13 habits science shows will help you fall asleep faster and sleep better
Sleep is hard, especially in a world where people spend their time busy and stressed.
But not sleeping, in addition to making you less efficient and more stressed, is terrible for your health.
Americans currently average 6.8 hours of sleep per night, down an hour from 1942. Four in 10 Americans don’t even get the minimum of seven hours of sleep doctors recommend. That’s a public health emergency. Fatigue leads to short and long term problems with mental and physical health.
Here’s what the best research out there has to say about what you can do to help yourself fall asleep.
1. Dim the lights in your room
This might seem obvious, but it bears repeating: One of the worst things you can do for yourself at night is keep the lights on. Bright light — especially blue-ish light — tells your brain that it’s still daytime and prevents the release of chemicals critical for sleep, like melatonin. Harvard Medical School recommends using dim red lights in the evenings and, conversely, exposing yourself to bright lights during the day to help regulate your sleep schedule.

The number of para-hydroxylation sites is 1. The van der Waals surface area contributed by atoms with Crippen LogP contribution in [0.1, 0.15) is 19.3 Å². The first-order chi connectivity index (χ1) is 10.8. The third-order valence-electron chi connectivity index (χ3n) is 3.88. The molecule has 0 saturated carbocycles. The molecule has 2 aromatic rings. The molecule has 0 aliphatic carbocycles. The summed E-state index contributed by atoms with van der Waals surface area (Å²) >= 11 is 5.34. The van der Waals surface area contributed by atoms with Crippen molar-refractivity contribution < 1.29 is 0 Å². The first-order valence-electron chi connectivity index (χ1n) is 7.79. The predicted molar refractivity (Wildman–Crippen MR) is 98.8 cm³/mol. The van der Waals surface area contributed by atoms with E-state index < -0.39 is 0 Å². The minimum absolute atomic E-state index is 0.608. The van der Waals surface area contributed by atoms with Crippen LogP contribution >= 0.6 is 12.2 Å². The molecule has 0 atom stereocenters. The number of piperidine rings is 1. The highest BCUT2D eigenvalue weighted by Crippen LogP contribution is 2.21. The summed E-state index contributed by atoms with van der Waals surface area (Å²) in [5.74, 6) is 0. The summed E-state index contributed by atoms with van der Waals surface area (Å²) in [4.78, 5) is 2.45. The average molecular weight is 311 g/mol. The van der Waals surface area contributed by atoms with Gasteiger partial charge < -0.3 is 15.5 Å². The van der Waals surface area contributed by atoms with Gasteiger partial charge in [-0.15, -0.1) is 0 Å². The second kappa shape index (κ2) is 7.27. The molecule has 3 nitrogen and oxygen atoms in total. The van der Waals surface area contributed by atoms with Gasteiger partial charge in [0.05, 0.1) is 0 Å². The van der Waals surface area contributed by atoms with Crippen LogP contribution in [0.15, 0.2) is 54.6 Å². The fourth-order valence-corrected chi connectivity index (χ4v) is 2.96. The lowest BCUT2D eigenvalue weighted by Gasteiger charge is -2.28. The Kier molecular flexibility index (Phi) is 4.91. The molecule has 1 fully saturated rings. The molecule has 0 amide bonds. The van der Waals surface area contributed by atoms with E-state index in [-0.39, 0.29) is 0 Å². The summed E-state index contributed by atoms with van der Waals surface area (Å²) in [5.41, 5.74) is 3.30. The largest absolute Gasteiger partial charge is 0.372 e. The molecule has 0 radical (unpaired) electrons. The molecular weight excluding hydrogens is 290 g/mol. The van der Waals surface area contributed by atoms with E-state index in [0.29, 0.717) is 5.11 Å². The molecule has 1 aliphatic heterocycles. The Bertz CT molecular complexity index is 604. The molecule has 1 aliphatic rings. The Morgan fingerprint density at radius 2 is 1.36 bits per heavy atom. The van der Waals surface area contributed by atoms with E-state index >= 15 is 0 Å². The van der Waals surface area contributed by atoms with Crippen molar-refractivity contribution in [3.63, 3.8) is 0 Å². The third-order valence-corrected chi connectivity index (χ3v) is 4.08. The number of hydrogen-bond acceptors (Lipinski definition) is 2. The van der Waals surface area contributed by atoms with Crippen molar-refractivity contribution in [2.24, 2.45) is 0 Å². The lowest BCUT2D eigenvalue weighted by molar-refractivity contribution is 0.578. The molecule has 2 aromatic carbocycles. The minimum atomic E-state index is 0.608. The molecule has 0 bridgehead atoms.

Sources: The Journal of Clinical Endocrinology and Metabolism, Harvard Medical School
2. Put your phone away you monster
We’re getting to the surprises, we promise. But if we don’t get through these none of the other tips will work. Study after study has shown that watching a screen before bedtime is terrible for your sleep — whether it’s a TV screen, tablet, or phone. So if you want to fall asleep, step away from the pixels.
Sources: Pediatrics, Chronobiology International, Scientific American Mind, Sleep and Biological Rhythms
3. Kick your coffee habit
Coffee may help you deal with the symptoms of your sleep problems, but it also plays a role in causing them. Caffeine alters the melatonin levels in your brain, makes it take longer to fall asleep, and makes you sleep less — even if you aren’t drinking right before bed time.
Sources: Sleep Medicine, Brain Research
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